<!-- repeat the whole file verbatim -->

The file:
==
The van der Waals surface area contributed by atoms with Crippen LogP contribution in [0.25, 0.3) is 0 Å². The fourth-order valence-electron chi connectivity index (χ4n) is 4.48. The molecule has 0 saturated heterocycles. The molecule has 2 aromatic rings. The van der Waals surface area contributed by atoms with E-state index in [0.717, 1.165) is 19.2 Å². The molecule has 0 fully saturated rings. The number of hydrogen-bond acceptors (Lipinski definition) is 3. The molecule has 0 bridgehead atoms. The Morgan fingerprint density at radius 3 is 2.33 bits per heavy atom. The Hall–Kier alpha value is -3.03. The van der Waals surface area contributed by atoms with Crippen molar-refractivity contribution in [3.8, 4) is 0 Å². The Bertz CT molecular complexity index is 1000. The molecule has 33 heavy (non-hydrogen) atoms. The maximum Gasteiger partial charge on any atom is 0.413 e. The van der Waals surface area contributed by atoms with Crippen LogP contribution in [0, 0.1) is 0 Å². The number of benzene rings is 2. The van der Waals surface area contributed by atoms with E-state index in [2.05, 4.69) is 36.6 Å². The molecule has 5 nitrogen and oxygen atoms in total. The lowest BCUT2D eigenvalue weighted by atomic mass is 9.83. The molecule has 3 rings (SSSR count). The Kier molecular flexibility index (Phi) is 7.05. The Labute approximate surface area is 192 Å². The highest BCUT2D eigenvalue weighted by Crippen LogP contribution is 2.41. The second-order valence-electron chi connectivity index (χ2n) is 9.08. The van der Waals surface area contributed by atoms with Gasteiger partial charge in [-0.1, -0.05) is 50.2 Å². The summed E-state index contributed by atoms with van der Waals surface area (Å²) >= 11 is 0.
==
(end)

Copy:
The van der Waals surface area contributed by atoms with Crippen LogP contribution in [0.25, 0.3) is 0 Å². The fourth-order valence-electron chi connectivity index (χ4n) is 4.48. The molecule has 0 saturated heterocycles. The molecule has 2 aromatic rings. The van der Waals surface area contributed by atoms with E-state index in [0.717, 1.165) is 19.2 Å². The molecule has 0 fully saturated rings. The number of hydrogen-bond acceptors (Lipinski definition) is 3. The molecule has 0 bridgehead atoms. The Morgan fingerprint density at radius 3 is 2.33 bits per heavy atom. The Hall–Kier alpha value is -3.03. The van der Waals surface area contributed by atoms with Crippen molar-refractivity contribution in [3.8, 4) is 0 Å². The Bertz CT molecular complexity index is 1000. The molecule has 33 heavy (non-hydrogen) atoms. The maximum Gasteiger partial charge on any atom is 0.413 e. The van der Waals surface area contributed by atoms with Crippen LogP contribution in [0, 0.1) is 0 Å². The number of benzene rings is 2. The van der Waals surface area contributed by atoms with E-state index in [2.05, 4.69) is 36.6 Å². The molecule has 5 nitrogen and oxygen atoms in total. The lowest BCUT2D eigenvalue weighted by atomic mass is 9.83. The molecule has 3 rings (SSSR count). The Kier molecular flexibility index (Phi) is 7.05. The Labute approximate surface area is 192 Å². The highest BCUT2D eigenvalue weighted by Crippen LogP contribution is 2.41. The second-order valence-electron chi connectivity index (χ2n) is 9.08. The van der Waals surface area contributed by atoms with Gasteiger partial charge in [-0.1, -0.05) is 50.2 Å². The summed E-state index contributed by atoms with van der Waals surface area (Å²) >= 11 is 0.